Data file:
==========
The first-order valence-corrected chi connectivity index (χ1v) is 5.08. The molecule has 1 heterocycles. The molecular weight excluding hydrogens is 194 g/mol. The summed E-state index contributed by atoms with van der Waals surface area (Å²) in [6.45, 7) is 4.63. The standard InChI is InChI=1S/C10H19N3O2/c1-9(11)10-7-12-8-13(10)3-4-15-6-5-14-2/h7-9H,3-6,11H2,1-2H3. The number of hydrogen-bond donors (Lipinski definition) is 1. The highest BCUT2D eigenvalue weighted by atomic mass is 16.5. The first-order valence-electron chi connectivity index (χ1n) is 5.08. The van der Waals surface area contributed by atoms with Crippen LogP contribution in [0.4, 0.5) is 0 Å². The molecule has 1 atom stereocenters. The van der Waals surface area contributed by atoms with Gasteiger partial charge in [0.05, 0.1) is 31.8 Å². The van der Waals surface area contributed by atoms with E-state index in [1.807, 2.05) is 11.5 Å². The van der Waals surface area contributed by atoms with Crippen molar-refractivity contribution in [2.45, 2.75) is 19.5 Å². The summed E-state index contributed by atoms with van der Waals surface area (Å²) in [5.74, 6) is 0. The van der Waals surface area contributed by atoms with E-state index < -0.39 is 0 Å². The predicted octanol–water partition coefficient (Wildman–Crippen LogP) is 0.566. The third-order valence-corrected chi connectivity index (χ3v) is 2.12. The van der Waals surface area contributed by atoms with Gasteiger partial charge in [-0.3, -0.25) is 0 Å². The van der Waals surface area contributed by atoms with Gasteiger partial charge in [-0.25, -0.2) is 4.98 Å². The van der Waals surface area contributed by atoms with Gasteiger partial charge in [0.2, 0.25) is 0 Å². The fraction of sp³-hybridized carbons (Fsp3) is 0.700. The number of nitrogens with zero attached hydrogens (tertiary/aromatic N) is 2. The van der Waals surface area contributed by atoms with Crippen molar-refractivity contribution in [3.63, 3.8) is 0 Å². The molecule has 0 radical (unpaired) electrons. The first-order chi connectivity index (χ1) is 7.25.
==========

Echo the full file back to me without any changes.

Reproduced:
The first-order valence-corrected chi connectivity index (χ1v) is 5.08. The molecule has 1 heterocycles. The molecular weight excluding hydrogens is 194 g/mol. The summed E-state index contributed by atoms with van der Waals surface area (Å²) in [6.45, 7) is 4.63. The standard InChI is InChI=1S/C10H19N3O2/c1-9(11)10-7-12-8-13(10)3-4-15-6-5-14-2/h7-9H,3-6,11H2,1-2H3. The number of hydrogen-bond donors (Lipinski definition) is 1. The highest BCUT2D eigenvalue weighted by atomic mass is 16.5. The first-order valence-electron chi connectivity index (χ1n) is 5.08. The van der Waals surface area contributed by atoms with Crippen LogP contribution in [0.4, 0.5) is 0 Å². The molecule has 1 atom stereocenters. The van der Waals surface area contributed by atoms with Gasteiger partial charge in [0.05, 0.1) is 31.8 Å². The van der Waals surface area contributed by atoms with E-state index in [1.807, 2.05) is 11.5 Å². The van der Waals surface area contributed by atoms with Crippen molar-refractivity contribution in [2.45, 2.75) is 19.5 Å². The summed E-state index contributed by atoms with van der Waals surface area (Å²) in [5.74, 6) is 0. The van der Waals surface area contributed by atoms with E-state index < -0.39 is 0 Å². The predicted octanol–water partition coefficient (Wildman–Crippen LogP) is 0.566. The third-order valence-corrected chi connectivity index (χ3v) is 2.12. The van der Waals surface area contributed by atoms with Gasteiger partial charge in [-0.3, -0.25) is 0 Å². The van der Waals surface area contributed by atoms with Gasteiger partial charge in [-0.25, -0.2) is 4.98 Å². The van der Waals surface area contributed by atoms with Gasteiger partial charge in [0.2, 0.25) is 0 Å². The fraction of sp³-hybridized carbons (Fsp3) is 0.700. The number of nitrogens with zero attached hydrogens (tertiary/aromatic N) is 2. The van der Waals surface area contributed by atoms with Crippen molar-refractivity contribution in [3.63, 3.8) is 0 Å². The molecule has 0 radical (unpaired) electrons. The first-order chi connectivity index (χ1) is 7.25.